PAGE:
• Adele Danskin

Are Black Cats Bad Luck?

Updated: Mar 22, 2019

Many people perceive black cats to be bad luck. But is there any truth to this widespread superstition?

According to researchers and veterinarians, the answer is no.

“It’s completely culturally constructed and has no basis in anything,” says Dr. James Serpell, director of the Center for the Interaction of Animals and Society at the University of Pennsylvania School of Veterinary Medicine.

Mythology and lore about black cats goes all the way back to Greek mythology, says Dr. Katy Nelson, a veterinarian at the Belle Haven Animal Medical Centre in Washington, D.C.. In one of the stories, Zeus’s wife Hera transformed a servant named Galinthias into a black cat as punishment for interfering with her plan to delay the birth of Heracles. Galinthias then became an attendant of Hecate, the goddess of magic, witchcraft, and death.

During the Middle Ages, black cats became associated with the devil, witches, witchcraft, and evil. Some people even believed that black cats assisted witches in their practice of magic and that witches could shape-shift into cat form. “There’s a long tradition in European witchcraft of associations between witches and animals, and that was very often a cat,” Serpell says. As fear and superstition spread throughout Europe, mass killings of black cats occurred.

As far back as the Romans, people also interpreted chance encounters with animals as indicators of future events, Serpell adds. For example, “a cat running across your path from right to left—if it was a black cat especially—would be an ominous thing.”

It’s not all bad for the black cat though. Black cats aboard ships at sea are a longstanding tradition associated with good luck. From pirate ships to naval vessels, cats have been welcomed on board because they keep the rodents away from the ship’s food supply and provide companionship for an isolated crew. Unlike in the United States, where they typically have negative connotations, other nations—like the United Kingdom and Japan—believe that black cats can bring prosperity, bless a marriage, ensure good harvests, and even help bring success to a theatre production.”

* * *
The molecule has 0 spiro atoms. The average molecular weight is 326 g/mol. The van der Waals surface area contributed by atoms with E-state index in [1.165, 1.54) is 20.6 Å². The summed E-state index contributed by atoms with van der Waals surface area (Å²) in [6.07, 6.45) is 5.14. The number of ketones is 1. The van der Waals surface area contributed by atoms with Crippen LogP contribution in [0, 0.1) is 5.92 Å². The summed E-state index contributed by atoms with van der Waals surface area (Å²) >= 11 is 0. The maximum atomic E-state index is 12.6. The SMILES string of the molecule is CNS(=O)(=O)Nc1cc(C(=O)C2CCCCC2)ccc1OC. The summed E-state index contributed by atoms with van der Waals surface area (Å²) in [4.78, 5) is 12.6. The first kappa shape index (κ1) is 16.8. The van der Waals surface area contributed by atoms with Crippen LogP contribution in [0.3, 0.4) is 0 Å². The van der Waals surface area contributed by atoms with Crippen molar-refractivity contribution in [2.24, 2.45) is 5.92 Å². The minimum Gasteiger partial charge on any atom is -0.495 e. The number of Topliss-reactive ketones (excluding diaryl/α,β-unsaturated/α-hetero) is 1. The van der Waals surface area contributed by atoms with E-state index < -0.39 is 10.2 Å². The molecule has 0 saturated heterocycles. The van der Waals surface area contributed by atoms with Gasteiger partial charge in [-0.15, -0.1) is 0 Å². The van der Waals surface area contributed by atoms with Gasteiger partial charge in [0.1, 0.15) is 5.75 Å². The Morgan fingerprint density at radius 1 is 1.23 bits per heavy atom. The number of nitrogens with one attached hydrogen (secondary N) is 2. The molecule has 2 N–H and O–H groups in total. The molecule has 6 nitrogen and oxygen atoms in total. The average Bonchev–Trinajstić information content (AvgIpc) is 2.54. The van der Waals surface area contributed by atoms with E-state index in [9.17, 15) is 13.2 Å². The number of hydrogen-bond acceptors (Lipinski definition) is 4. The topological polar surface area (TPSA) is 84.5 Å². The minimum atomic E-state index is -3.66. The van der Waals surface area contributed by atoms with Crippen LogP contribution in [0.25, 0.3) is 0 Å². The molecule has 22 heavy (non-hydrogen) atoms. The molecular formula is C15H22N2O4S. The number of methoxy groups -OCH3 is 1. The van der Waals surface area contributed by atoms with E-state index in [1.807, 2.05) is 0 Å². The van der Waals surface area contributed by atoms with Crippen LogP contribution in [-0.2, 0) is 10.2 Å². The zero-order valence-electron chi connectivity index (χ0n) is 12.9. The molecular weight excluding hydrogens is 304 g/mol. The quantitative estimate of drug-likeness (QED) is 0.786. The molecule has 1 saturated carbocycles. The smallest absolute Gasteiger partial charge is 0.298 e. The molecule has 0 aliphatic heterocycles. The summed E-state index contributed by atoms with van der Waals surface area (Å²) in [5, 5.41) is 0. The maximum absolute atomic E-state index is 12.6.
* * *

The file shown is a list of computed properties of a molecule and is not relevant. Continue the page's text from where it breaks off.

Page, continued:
While these stories and superstitions about black cats have been around for centuries, none of them are based on fact or reality, Nelson says. “Black cats have absolutely no difference in personality, health, or longevity than any other colour of cat. Why a specific colour of cat would be associated with bad luck for humans—you got me.”

Another urban legend suggests that satanic cults sacrifice black cats on Halloween. Out of fear of abuse, some animal shelters will not adopt out black cats in the weeks leading up to the holiday. Rather than feeding this myth and depriving black cats of the chance to find a new forever home, many shelters are simply extra cautious during the month of October.

“We try to be very cautious with adoptions going out at that time and make sure we are adopting out these cats to somebody who is indeed going to take this cat home and protect him, not persecute him because of the colour of his coat.”

Luckily, in some cultures the perception of the black cat began to change and it went from being seen as bad luck to good luck in countries like Scotland who still regard a strange black cat on your porch as a sign of prosperity to come. In England, fishermen’s wives would keep black cats in their homes while their husbands were away in the belief that these animals would prevent danger from occurring to their husbands while they were off at sea.

A black cat bringing someone bad luck is just as likely as a four-leaf clover bringing good luck, Nelson concludes. “Your luck is as you create it,” she says. “It has nothing to do with the colour of the cat that walked across the path in front of you.”

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